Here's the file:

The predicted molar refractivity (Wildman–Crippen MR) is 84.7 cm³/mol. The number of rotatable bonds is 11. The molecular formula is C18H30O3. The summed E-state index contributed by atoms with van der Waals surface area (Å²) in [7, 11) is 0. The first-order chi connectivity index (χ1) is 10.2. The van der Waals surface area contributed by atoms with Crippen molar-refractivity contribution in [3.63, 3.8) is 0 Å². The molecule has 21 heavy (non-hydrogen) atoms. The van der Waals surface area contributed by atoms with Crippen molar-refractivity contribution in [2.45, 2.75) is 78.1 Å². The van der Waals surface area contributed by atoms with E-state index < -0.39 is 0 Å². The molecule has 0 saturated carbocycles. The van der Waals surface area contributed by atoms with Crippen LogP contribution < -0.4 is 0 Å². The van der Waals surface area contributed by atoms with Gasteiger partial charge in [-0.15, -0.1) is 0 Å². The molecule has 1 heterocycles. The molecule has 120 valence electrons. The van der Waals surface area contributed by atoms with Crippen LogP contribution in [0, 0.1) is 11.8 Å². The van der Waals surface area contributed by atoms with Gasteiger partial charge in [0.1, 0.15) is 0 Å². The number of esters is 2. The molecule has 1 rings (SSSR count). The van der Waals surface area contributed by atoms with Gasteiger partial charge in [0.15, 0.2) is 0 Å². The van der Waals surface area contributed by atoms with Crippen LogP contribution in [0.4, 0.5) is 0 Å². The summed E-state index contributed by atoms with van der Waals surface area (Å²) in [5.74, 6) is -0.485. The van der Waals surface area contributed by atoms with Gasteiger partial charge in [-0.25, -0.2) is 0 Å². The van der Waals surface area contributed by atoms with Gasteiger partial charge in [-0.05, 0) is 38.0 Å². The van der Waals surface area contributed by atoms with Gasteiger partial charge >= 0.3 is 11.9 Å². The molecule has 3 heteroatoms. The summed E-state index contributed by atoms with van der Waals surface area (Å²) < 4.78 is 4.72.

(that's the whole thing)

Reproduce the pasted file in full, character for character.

The predicted molar refractivity (Wildman–Crippen MR) is 84.7 cm³/mol. The number of rotatable bonds is 11. The molecular formula is C18H30O3. The summed E-state index contributed by atoms with van der Waals surface area (Å²) in [7, 11) is 0. The first-order chi connectivity index (χ1) is 10.2. The van der Waals surface area contributed by atoms with Crippen molar-refractivity contribution in [3.63, 3.8) is 0 Å². The molecule has 21 heavy (non-hydrogen) atoms. The van der Waals surface area contributed by atoms with Crippen molar-refractivity contribution in [2.45, 2.75) is 78.1 Å². The van der Waals surface area contributed by atoms with E-state index < -0.39 is 0 Å². The molecule has 0 saturated carbocycles. The van der Waals surface area contributed by atoms with Crippen LogP contribution < -0.4 is 0 Å². The van der Waals surface area contributed by atoms with Gasteiger partial charge in [-0.15, -0.1) is 0 Å². The molecule has 1 heterocycles. The molecule has 120 valence electrons. The van der Waals surface area contributed by atoms with Crippen LogP contribution in [0, 0.1) is 11.8 Å². The van der Waals surface area contributed by atoms with Gasteiger partial charge in [0.1, 0.15) is 0 Å². The number of esters is 2. The molecule has 1 rings (SSSR count). The van der Waals surface area contributed by atoms with Gasteiger partial charge in [0.15, 0.2) is 0 Å². The van der Waals surface area contributed by atoms with Crippen LogP contribution in [0.4, 0.5) is 0 Å². The summed E-state index contributed by atoms with van der Waals surface area (Å²) in [5.74, 6) is -0.485. The van der Waals surface area contributed by atoms with Gasteiger partial charge in [-0.25, -0.2) is 0 Å². The van der Waals surface area contributed by atoms with Gasteiger partial charge in [-0.05, 0) is 38.0 Å². The van der Waals surface area contributed by atoms with Gasteiger partial charge >= 0.3 is 11.9 Å². The molecule has 3 heteroatoms. The summed E-state index contributed by atoms with van der Waals surface area (Å²) < 4.78 is 4.72.